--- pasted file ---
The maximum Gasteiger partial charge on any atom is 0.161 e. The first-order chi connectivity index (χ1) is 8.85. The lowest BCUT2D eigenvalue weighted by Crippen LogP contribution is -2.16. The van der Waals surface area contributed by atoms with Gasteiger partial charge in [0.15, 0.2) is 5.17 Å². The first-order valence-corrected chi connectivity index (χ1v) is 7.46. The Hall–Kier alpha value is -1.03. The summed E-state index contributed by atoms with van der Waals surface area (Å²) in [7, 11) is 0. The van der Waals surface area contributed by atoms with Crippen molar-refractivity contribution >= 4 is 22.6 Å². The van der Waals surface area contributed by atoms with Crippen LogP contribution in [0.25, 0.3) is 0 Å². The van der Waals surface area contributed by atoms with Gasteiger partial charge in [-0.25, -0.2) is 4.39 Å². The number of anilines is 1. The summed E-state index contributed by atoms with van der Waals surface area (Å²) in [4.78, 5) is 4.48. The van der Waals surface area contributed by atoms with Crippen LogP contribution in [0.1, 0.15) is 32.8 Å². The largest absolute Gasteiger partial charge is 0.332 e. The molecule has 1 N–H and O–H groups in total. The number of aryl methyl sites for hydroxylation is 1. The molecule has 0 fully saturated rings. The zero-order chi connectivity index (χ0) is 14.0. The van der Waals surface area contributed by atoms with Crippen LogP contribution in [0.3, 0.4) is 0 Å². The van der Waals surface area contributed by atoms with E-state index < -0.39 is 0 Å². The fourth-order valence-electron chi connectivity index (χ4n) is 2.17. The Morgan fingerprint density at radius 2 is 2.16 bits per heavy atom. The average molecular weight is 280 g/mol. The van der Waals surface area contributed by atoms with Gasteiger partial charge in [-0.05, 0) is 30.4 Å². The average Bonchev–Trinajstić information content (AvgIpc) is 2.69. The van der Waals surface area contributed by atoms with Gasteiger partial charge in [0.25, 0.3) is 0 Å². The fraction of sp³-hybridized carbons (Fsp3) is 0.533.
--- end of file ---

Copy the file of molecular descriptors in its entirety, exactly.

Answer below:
The maximum Gasteiger partial charge on any atom is 0.161 e. The first-order chi connectivity index (χ1) is 8.85. The lowest BCUT2D eigenvalue weighted by Crippen LogP contribution is -2.16. The van der Waals surface area contributed by atoms with Gasteiger partial charge in [0.15, 0.2) is 5.17 Å². The first-order valence-corrected chi connectivity index (χ1v) is 7.46. The Hall–Kier alpha value is -1.03. The summed E-state index contributed by atoms with van der Waals surface area (Å²) in [7, 11) is 0. The van der Waals surface area contributed by atoms with Crippen molar-refractivity contribution >= 4 is 22.6 Å². The van der Waals surface area contributed by atoms with Crippen LogP contribution in [0.25, 0.3) is 0 Å². The van der Waals surface area contributed by atoms with Gasteiger partial charge in [-0.25, -0.2) is 4.39 Å². The number of anilines is 1. The summed E-state index contributed by atoms with van der Waals surface area (Å²) in [4.78, 5) is 4.48. The van der Waals surface area contributed by atoms with Crippen LogP contribution in [0.1, 0.15) is 32.8 Å². The largest absolute Gasteiger partial charge is 0.332 e. The molecule has 1 N–H and O–H groups in total. The number of aryl methyl sites for hydroxylation is 1. The molecule has 0 fully saturated rings. The zero-order chi connectivity index (χ0) is 14.0. The van der Waals surface area contributed by atoms with Crippen LogP contribution in [0.3, 0.4) is 0 Å². The van der Waals surface area contributed by atoms with E-state index < -0.39 is 0 Å². The fourth-order valence-electron chi connectivity index (χ4n) is 2.17. The Morgan fingerprint density at radius 2 is 2.16 bits per heavy atom. The average molecular weight is 280 g/mol. The van der Waals surface area contributed by atoms with Gasteiger partial charge in [-0.05, 0) is 30.4 Å². The average Bonchev–Trinajstić information content (AvgIpc) is 2.69. The van der Waals surface area contributed by atoms with Gasteiger partial charge in [0.25, 0.3) is 0 Å². The fraction of sp³-hybridized carbons (Fsp3) is 0.533.